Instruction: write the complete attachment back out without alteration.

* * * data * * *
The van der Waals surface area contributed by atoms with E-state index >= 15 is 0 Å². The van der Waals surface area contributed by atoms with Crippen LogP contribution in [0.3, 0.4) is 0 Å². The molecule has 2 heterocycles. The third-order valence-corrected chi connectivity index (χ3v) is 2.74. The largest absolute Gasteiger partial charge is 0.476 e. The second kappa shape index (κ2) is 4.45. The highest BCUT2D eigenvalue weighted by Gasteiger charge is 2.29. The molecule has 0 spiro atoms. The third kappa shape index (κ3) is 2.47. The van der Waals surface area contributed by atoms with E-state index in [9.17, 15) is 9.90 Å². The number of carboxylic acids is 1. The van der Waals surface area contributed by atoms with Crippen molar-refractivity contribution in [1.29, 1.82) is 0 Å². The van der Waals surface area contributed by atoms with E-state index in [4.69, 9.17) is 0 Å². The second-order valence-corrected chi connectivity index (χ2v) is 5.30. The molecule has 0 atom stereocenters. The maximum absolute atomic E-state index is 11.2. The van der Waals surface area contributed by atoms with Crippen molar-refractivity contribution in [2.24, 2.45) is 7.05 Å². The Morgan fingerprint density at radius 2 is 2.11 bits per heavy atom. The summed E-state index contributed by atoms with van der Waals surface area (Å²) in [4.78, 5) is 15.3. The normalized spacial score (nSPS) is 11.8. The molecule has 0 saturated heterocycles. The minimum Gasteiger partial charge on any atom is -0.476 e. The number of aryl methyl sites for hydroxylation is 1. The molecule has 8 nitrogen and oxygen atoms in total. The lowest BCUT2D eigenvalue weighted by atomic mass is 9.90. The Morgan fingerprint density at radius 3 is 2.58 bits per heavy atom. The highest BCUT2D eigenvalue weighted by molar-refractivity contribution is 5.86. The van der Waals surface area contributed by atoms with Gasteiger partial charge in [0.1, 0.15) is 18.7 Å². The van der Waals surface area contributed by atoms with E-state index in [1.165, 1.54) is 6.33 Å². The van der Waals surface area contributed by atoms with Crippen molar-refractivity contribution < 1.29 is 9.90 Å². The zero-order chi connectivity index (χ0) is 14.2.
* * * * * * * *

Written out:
The van der Waals surface area contributed by atoms with E-state index >= 15 is 0 Å². The van der Waals surface area contributed by atoms with Crippen LogP contribution in [0.3, 0.4) is 0 Å². The molecule has 2 heterocycles. The third-order valence-corrected chi connectivity index (χ3v) is 2.74. The largest absolute Gasteiger partial charge is 0.476 e. The second kappa shape index (κ2) is 4.45. The highest BCUT2D eigenvalue weighted by Gasteiger charge is 2.29. The molecule has 0 spiro atoms. The third kappa shape index (κ3) is 2.47. The van der Waals surface area contributed by atoms with E-state index in [9.17, 15) is 9.90 Å². The number of carboxylic acids is 1. The van der Waals surface area contributed by atoms with Crippen molar-refractivity contribution in [1.29, 1.82) is 0 Å². The van der Waals surface area contributed by atoms with E-state index in [4.69, 9.17) is 0 Å². The second-order valence-corrected chi connectivity index (χ2v) is 5.30. The molecule has 0 atom stereocenters. The maximum absolute atomic E-state index is 11.2. The van der Waals surface area contributed by atoms with Crippen molar-refractivity contribution in [2.24, 2.45) is 7.05 Å². The Morgan fingerprint density at radius 2 is 2.11 bits per heavy atom. The summed E-state index contributed by atoms with van der Waals surface area (Å²) in [4.78, 5) is 15.3. The normalized spacial score (nSPS) is 11.8. The molecule has 0 saturated heterocycles. The minimum Gasteiger partial charge on any atom is -0.476 e. The number of aryl methyl sites for hydroxylation is 1. The molecule has 8 nitrogen and oxygen atoms in total. The lowest BCUT2D eigenvalue weighted by atomic mass is 9.90. The Morgan fingerprint density at radius 3 is 2.58 bits per heavy atom. The highest BCUT2D eigenvalue weighted by molar-refractivity contribution is 5.86. The van der Waals surface area contributed by atoms with Gasteiger partial charge in [0.1, 0.15) is 18.7 Å². The van der Waals surface area contributed by atoms with E-state index in [1.165, 1.54) is 6.33 Å². The van der Waals surface area contributed by atoms with Crippen molar-refractivity contribution < 1.29 is 9.90 Å². The zero-order chi connectivity index (χ0) is 14.2.